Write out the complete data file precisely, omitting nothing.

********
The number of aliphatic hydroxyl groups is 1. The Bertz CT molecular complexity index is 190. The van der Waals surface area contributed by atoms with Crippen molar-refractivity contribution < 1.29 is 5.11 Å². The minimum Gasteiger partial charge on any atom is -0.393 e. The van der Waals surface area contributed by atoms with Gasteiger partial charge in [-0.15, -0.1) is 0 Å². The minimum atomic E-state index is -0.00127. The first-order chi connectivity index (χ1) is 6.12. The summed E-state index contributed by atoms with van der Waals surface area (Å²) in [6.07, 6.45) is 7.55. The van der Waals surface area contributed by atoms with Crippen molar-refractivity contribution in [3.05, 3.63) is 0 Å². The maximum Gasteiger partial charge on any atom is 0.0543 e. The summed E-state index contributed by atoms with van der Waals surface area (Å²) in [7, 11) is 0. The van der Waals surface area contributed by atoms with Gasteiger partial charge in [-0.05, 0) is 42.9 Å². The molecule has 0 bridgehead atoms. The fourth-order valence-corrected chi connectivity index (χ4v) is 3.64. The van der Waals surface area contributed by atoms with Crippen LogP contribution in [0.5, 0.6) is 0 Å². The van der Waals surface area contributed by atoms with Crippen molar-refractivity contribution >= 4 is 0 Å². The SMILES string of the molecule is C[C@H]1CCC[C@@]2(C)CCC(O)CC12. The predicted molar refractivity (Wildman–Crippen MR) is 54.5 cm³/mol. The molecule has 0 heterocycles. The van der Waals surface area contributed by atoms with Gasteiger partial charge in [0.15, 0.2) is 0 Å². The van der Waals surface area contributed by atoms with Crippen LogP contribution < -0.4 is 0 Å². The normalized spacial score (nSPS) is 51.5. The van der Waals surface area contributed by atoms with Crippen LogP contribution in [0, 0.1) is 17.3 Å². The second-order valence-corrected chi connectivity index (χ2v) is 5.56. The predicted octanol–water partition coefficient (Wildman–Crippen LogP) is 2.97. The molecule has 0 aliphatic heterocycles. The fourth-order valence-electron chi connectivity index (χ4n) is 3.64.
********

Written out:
The number of aliphatic hydroxyl groups is 1. The Bertz CT molecular complexity index is 190. The van der Waals surface area contributed by atoms with Crippen molar-refractivity contribution < 1.29 is 5.11 Å². The minimum Gasteiger partial charge on any atom is -0.393 e. The van der Waals surface area contributed by atoms with Gasteiger partial charge in [-0.15, -0.1) is 0 Å². The minimum atomic E-state index is -0.00127. The first-order chi connectivity index (χ1) is 6.12. The summed E-state index contributed by atoms with van der Waals surface area (Å²) in [6.07, 6.45) is 7.55. The van der Waals surface area contributed by atoms with Crippen molar-refractivity contribution in [3.05, 3.63) is 0 Å². The maximum Gasteiger partial charge on any atom is 0.0543 e. The summed E-state index contributed by atoms with van der Waals surface area (Å²) in [7, 11) is 0. The van der Waals surface area contributed by atoms with Gasteiger partial charge in [-0.05, 0) is 42.9 Å². The molecule has 0 bridgehead atoms. The fourth-order valence-corrected chi connectivity index (χ4v) is 3.64. The van der Waals surface area contributed by atoms with Crippen LogP contribution in [0.5, 0.6) is 0 Å². The van der Waals surface area contributed by atoms with Crippen molar-refractivity contribution >= 4 is 0 Å². The SMILES string of the molecule is C[C@H]1CCC[C@@]2(C)CCC(O)CC12. The predicted molar refractivity (Wildman–Crippen MR) is 54.5 cm³/mol. The molecule has 0 heterocycles. The van der Waals surface area contributed by atoms with Gasteiger partial charge in [0.15, 0.2) is 0 Å². The van der Waals surface area contributed by atoms with Crippen LogP contribution < -0.4 is 0 Å². The normalized spacial score (nSPS) is 51.5. The van der Waals surface area contributed by atoms with Crippen LogP contribution in [0, 0.1) is 17.3 Å². The second-order valence-corrected chi connectivity index (χ2v) is 5.56. The predicted octanol–water partition coefficient (Wildman–Crippen LogP) is 2.97. The molecule has 0 aliphatic heterocycles. The fourth-order valence-electron chi connectivity index (χ4n) is 3.64.